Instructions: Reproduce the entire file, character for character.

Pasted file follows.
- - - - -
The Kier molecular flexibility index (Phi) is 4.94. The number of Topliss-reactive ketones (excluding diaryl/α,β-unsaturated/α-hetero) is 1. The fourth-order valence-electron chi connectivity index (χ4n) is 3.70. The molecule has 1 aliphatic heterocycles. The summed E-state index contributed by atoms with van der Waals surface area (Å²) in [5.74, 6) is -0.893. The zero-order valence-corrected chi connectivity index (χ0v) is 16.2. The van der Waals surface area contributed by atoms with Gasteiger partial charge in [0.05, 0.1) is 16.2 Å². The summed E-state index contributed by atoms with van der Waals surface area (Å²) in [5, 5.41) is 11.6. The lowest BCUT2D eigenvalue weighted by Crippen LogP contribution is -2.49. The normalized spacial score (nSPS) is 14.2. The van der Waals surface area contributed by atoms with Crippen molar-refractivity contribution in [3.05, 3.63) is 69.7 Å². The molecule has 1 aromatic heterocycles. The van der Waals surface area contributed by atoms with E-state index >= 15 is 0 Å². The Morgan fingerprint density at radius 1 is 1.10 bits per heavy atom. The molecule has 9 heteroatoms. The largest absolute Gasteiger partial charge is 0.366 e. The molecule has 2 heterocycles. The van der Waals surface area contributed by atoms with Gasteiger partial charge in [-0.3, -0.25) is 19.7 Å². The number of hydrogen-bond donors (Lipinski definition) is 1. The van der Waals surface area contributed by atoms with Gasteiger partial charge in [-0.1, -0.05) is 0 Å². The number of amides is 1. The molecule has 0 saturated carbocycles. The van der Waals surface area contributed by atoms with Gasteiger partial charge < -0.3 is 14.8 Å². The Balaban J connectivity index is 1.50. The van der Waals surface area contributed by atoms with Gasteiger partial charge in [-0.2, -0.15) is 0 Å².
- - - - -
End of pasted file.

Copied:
The Kier molecular flexibility index (Phi) is 4.94. The number of Topliss-reactive ketones (excluding diaryl/α,β-unsaturated/α-hetero) is 1. The fourth-order valence-electron chi connectivity index (χ4n) is 3.70. The molecule has 1 aliphatic heterocycles. The summed E-state index contributed by atoms with van der Waals surface area (Å²) in [5.74, 6) is -0.893. The zero-order valence-corrected chi connectivity index (χ0v) is 16.2. The van der Waals surface area contributed by atoms with Gasteiger partial charge in [0.05, 0.1) is 16.2 Å². The summed E-state index contributed by atoms with van der Waals surface area (Å²) in [5, 5.41) is 11.6. The lowest BCUT2D eigenvalue weighted by Crippen LogP contribution is -2.49. The normalized spacial score (nSPS) is 14.2. The van der Waals surface area contributed by atoms with Crippen molar-refractivity contribution in [3.05, 3.63) is 69.7 Å². The molecule has 1 aromatic heterocycles. The van der Waals surface area contributed by atoms with E-state index >= 15 is 0 Å². The Morgan fingerprint density at radius 1 is 1.10 bits per heavy atom. The molecule has 9 heteroatoms. The largest absolute Gasteiger partial charge is 0.366 e. The molecule has 2 heterocycles. The van der Waals surface area contributed by atoms with Gasteiger partial charge in [-0.3, -0.25) is 19.7 Å². The number of hydrogen-bond donors (Lipinski definition) is 1. The van der Waals surface area contributed by atoms with Gasteiger partial charge in [-0.1, -0.05) is 0 Å². The number of amides is 1. The molecule has 0 saturated carbocycles. The van der Waals surface area contributed by atoms with Gasteiger partial charge < -0.3 is 14.8 Å². The Balaban J connectivity index is 1.50. The van der Waals surface area contributed by atoms with Gasteiger partial charge in [-0.2, -0.15) is 0 Å².